The Cambodian NCD Alliance (CNCDA) was one of 20 civil society alliances on Monday to be awarded a grant to accelerate its response to the Covid-19 pandemic.
Provided by NCD Alliance (Global), the fund – called the Civil Society Solidarity Fund on Non-communicable Diseases – will support the critical needs of chronically ill Cambodians.
In a press release, the CNCDA said people living with non-communicable diseases (NCD) are facing serious health and financial challenges and the fund will support alliances, advocacy and communication activities to promote organisational stability and resilience.
The $300,000 fund will award grants of up to $15,000 to national and regional alliances. NCDs are the leading cause of death in Cambodia.
“Two out of three deaths are caused by NCDs and one-quarter of deaths happen before the age of 70,” according to the CNCDA.
The CNCDA said NCDs include cardiovascular diseases (heart disease and stroke), cancers, respiratory diseases, diabetes, and mental and neurological conditions. NCDs occur as a result of a combination of genetic, physiological, environmental and behavioural factors.
NCD Alliance (Global) president Todd Harper said the novel coronavirus pandemic shows the many intersections between Covid-19 and NCDs. People living with NCDs are more vulnerable to Covid-19, with a higher risk of becoming severely ill or dying from the virus.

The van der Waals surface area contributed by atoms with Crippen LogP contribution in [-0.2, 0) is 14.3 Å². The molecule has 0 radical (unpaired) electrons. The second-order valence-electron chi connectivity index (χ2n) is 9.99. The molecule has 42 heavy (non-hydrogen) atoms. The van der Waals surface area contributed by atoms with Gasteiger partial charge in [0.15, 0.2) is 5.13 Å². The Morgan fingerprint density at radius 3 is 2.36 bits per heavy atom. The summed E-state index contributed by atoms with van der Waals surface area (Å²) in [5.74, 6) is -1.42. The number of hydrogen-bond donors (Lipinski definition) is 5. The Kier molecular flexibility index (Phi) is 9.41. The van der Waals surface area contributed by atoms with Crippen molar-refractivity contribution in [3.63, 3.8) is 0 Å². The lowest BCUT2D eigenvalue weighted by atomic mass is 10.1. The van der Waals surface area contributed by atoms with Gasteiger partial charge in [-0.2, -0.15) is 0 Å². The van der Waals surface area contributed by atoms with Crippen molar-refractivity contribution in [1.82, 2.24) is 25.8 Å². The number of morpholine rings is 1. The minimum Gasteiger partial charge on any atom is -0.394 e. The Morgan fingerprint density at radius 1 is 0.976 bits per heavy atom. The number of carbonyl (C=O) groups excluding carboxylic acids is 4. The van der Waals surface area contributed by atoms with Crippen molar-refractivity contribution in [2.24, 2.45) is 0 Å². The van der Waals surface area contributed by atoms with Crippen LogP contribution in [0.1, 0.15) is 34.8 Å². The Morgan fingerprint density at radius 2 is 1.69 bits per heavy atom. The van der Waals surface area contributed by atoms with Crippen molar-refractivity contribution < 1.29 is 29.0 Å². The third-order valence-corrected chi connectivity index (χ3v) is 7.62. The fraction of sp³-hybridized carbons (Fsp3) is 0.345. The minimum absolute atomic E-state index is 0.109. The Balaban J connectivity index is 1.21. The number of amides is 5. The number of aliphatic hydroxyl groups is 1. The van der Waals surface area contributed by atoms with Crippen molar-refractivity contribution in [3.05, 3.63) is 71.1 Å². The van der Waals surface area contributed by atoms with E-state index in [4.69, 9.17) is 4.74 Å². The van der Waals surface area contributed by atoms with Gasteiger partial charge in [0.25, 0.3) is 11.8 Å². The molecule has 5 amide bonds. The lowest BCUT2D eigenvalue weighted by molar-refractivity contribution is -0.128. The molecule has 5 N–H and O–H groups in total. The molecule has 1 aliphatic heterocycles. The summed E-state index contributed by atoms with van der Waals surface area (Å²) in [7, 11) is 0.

“The pandemic is also impacting the poorest communities around the world and the most vulnerable people in every country.
“The Civil Society Solidarity Fund was born out of the need to tackle NCDs as fundamental to health security and prevent a reversal of gains made in NCD prevention and control around the world,” he said.
Cambodia will focus on ways to push NCDs up the national agenda using communication and connecting with influential individuals in the country. The main goal is to embed NCDs in the national policy with the Covid-19 response, according to the CNCDA.
CNCDA CEO Katie Dain said it is the first CNCDA fund to support NCD civil society organisations (CSOs) in response to Covid-19.
“During pandemics, notably HIV/AIDS, Ebola and climate change, CSOs have repeatedly reinforced community-led efforts in accelerating action from local to global levels,” she said.
Ministry of Health Preventive Medicine Department director Dr Kol Hero said the grant provides a significant opportunity to highlight specific vulnerabilities faced by people living with NCDs during this pandemic.
“This grant promotes the inclusion of NCDs in public health preparedness and health system strengthening in Cambodia,” he said.
The CNCDA said disruption to health services caused by Covid-19 is exacerbating issues for people living with NCDs.
It is therefore crucial that CSOs can raise the voices of communities and people living with NCDs, advocate for health policy reform and hold governments and other stakeholders accountable.